Abbott; One hundredth New York, Colonel Dandy; Sixty-second Ohio, Colonel Pond; and Sixty-seventh Ohio, Colonel Voris.
The Third Brigade was commanded by Brigadier-General Stevenson and consisted of four excellent regiments.
General Strong was to take the advance. I had informed him that he should be promptly supported if it were necessary. Colonel Putnam was instructed to keep his brigade ready for following up the First, while General Stevenson was held in reserve.
That moment was chosen for moving forward when the dusk of the evening still permitted the troops to see plainly the way, already well known to the First and Second Brigades, but was yet sufficiently indistinct to prevent accurate firing by the enemy. Our troops were to use the bayonet alone.
Half the ground to be passed over was undulating, from small sand-hills, affording some shelter, but not so rough as to prevent free movement of troops. That part of it next the fort was quite smooth and unobstructed to the very ditch.
The Fifty-fourth Massachusetts, a colored regiment of excellent character, well officered, with full ranks, and that had conducted itself commendably a few days previously on James Island, was placed in front.
Brigade commanders were advised to form in column of deployed regiments. The Fifty-fourth Massachusetts only being too large to admit this development, was in two lines.
Once in advance of our batteries, a few encouraging words were given to the men and the First Brigade launched forward. It had not moved far before the fort, liberated somewhat from the pressure of our fire, opened with rapid discharges of grape and canister, and its parapet was lit by a living line of musketry. More than half the distance was well passed, when, present myself with the column, I saw that to overcome such resistance, overpowering force must be employed. Major Plimpton, Third New Hampshire, my assistant inspector-general, was sent to order the Second Brigade forward at once. To my surprise this officer returned from Colonel Putnam, stating that he positively refused to move, with the explanation from Colonel Putnam that he had received orders from General Gillmore to remain where he was. At this moment the wounded, and many unhurt also, were coming thickly from the front, along the breach. General Strong had urged his command on with great spirit and gallantry, but his losses had been so severe that his regiments were much shaken, and the consequent confusion was much heightened by the yielding of the leading regiment, large portions of which fell harshly upon those in their rear. Fragments of each regiment, however-brave men, bravely led-went eagerly over the ditch, mounted the parapet and struggled with the foe inside. But these efforts ere too feeble to affect the contest materially. Prompt support was not at hand, and the First Brigade, as a mass, had already retired, although detached portions, principally from the Forty-eighth New York and Sixth Connecticut, with the colors of those regiments, still clung to the fort.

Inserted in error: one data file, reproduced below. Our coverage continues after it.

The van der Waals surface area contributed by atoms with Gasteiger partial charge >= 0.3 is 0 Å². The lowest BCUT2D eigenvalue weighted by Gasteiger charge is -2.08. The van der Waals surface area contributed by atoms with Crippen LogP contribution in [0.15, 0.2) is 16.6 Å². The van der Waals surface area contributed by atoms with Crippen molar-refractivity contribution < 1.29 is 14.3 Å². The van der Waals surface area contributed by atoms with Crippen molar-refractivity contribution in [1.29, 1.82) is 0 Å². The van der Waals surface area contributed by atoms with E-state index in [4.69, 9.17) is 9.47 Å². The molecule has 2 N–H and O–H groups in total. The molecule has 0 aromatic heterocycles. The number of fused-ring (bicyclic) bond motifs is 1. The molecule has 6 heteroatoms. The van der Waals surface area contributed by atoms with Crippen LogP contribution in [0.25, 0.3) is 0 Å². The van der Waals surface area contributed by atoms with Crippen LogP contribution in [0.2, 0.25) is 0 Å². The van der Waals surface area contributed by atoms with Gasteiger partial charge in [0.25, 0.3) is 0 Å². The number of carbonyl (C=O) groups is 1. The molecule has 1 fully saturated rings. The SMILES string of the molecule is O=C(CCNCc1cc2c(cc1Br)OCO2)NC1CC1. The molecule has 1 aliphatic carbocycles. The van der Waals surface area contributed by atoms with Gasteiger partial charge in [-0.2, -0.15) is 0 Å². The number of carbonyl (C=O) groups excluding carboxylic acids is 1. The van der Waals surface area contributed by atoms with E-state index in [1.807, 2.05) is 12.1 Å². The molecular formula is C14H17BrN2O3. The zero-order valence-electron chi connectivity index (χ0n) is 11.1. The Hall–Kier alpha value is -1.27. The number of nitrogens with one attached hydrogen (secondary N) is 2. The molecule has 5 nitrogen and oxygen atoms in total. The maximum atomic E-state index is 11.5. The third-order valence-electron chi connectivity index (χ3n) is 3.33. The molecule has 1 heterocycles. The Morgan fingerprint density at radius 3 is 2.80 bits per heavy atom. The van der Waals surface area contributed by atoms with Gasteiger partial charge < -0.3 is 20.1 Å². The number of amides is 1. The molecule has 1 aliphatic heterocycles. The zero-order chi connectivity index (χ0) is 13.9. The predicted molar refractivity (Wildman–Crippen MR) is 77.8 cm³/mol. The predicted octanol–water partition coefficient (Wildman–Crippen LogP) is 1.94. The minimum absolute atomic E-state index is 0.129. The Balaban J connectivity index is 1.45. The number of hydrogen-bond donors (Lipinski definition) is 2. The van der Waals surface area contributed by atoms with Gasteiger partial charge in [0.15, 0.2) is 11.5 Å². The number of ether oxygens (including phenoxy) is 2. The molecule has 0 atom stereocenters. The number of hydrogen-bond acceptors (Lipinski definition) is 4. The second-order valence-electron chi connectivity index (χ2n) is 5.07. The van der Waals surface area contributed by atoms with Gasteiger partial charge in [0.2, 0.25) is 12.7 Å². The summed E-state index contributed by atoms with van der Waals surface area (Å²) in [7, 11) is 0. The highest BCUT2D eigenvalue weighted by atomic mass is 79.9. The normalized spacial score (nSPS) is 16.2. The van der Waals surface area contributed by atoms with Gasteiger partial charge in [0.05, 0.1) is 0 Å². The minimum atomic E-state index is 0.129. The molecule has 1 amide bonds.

After a painful and unnecessary interval, Colonel Putnam, knowing that I had expected him to come up closely and to take an energetic share in the assault, had without further orders moved his command forward. This gallant brigade went steadily on, in spite of much loss and not a little falling to the rear, and, clearing rapidly the intervening space, came to the aid of the noble fellows still bat-